Battle Chasers: Nightwar Review- Classic RPG Feel with Flaws

Developer: Airship Syndicate

Publisher: THQ Nordic

Release date: October 3, 2017

Available on: Macintosh, PC, PS4, Xbox One (reviewed) (the game has been delayed for the Nintendo Switch)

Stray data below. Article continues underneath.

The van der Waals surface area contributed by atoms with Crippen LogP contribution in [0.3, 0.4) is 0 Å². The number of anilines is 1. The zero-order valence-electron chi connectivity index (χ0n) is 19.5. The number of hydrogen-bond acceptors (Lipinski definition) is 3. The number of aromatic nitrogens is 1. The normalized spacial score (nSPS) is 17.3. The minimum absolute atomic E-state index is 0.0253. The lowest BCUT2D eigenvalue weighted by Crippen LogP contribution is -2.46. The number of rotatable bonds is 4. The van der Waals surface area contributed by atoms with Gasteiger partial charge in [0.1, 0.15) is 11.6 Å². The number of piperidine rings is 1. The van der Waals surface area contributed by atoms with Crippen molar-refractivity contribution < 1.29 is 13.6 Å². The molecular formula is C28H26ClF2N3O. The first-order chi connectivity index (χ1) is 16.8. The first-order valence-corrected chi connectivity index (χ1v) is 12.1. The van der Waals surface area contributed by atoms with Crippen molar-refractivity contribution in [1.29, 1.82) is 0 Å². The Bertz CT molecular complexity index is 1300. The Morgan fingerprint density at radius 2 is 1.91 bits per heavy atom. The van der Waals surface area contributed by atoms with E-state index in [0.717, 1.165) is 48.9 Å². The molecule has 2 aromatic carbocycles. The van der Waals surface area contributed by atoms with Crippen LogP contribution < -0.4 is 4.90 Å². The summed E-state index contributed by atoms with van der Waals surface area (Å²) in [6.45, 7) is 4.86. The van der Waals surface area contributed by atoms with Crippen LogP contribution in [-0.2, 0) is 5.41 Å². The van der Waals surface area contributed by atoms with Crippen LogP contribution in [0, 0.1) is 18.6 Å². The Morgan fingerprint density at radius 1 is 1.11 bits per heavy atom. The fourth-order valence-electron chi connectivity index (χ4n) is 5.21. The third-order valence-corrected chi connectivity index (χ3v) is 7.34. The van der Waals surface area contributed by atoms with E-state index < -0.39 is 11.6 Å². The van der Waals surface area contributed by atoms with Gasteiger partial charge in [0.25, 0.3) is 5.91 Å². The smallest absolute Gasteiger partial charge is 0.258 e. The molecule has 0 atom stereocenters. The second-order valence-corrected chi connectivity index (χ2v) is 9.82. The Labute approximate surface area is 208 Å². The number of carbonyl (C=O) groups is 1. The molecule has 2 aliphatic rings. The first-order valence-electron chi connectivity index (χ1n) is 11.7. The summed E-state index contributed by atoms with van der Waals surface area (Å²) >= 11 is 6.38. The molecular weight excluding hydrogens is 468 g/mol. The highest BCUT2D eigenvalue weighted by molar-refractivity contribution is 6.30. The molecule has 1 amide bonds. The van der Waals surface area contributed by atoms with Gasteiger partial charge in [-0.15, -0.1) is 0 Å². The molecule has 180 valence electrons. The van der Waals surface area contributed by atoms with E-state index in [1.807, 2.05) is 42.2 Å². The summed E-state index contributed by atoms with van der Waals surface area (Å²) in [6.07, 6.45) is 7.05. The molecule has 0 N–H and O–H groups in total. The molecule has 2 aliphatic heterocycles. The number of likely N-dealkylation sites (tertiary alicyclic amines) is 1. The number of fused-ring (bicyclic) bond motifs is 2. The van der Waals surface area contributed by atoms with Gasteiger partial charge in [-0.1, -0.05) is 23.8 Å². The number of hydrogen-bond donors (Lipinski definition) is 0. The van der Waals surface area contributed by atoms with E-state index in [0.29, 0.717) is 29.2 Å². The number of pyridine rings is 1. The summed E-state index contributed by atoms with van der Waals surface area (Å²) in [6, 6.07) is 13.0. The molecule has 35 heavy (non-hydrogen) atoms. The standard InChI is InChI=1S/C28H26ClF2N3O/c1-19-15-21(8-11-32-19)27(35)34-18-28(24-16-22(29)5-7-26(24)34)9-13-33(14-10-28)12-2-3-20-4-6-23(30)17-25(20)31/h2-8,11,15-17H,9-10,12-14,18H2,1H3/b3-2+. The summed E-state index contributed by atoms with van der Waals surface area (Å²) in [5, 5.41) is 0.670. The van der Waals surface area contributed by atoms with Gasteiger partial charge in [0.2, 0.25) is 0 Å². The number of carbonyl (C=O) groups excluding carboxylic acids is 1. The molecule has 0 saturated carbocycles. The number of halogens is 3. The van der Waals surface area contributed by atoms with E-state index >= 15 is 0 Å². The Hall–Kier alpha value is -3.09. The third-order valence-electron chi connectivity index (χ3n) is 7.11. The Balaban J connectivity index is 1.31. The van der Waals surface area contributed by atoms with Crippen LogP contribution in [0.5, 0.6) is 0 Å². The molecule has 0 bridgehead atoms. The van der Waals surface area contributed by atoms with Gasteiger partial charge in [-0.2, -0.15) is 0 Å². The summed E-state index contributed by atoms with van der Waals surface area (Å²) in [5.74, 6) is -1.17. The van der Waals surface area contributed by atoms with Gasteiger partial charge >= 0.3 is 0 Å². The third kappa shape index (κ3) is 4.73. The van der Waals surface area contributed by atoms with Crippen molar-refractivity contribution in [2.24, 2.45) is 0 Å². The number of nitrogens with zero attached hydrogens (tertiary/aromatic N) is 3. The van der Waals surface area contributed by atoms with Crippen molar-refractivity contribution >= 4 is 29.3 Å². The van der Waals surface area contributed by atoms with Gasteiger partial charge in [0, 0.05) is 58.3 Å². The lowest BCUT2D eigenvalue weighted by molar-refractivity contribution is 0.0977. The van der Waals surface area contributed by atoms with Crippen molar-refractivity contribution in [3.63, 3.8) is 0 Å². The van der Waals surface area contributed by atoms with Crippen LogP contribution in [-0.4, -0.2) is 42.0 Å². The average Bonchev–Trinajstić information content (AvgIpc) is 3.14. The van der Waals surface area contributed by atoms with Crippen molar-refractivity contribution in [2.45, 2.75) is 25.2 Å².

Classic feeling, turn based RPGs have been making a comeback of sorts in recent years, with titles like Ubisoft’s Child of Light and Square Enix’s I Am Setsuna. Adding to that list is Battle Chasers: Nightwar from developer Airship Syndicate, which is made up of some of the creative folks behind Darksiders. The game is based on the 90s comic book by Joe Madureira and Munier Sharrieff that was published by Wildstorm and Image Comics. The opening cinematic looks and feels like an anime inspired Saturday morning cartoon, and the characters are fairly well voiced and quite likeable. The story is your standard fare, with a bad person trying to unlock an even badder entity for nefarious reasons. The story will take you through six regions across the Crescent Isles as you make your bid to stop the witch Destra. You’ll put a fair amount of time into the game (expect to get around 60 hours, if not more, depending on how much you explore and grind) conquering seven major dungeons. There are of course side quests to tackle, hunts to do, and even a fishing mini-game to spend your time with. It’s not all necessary to complete the main story, but it does give you a variety of things to do.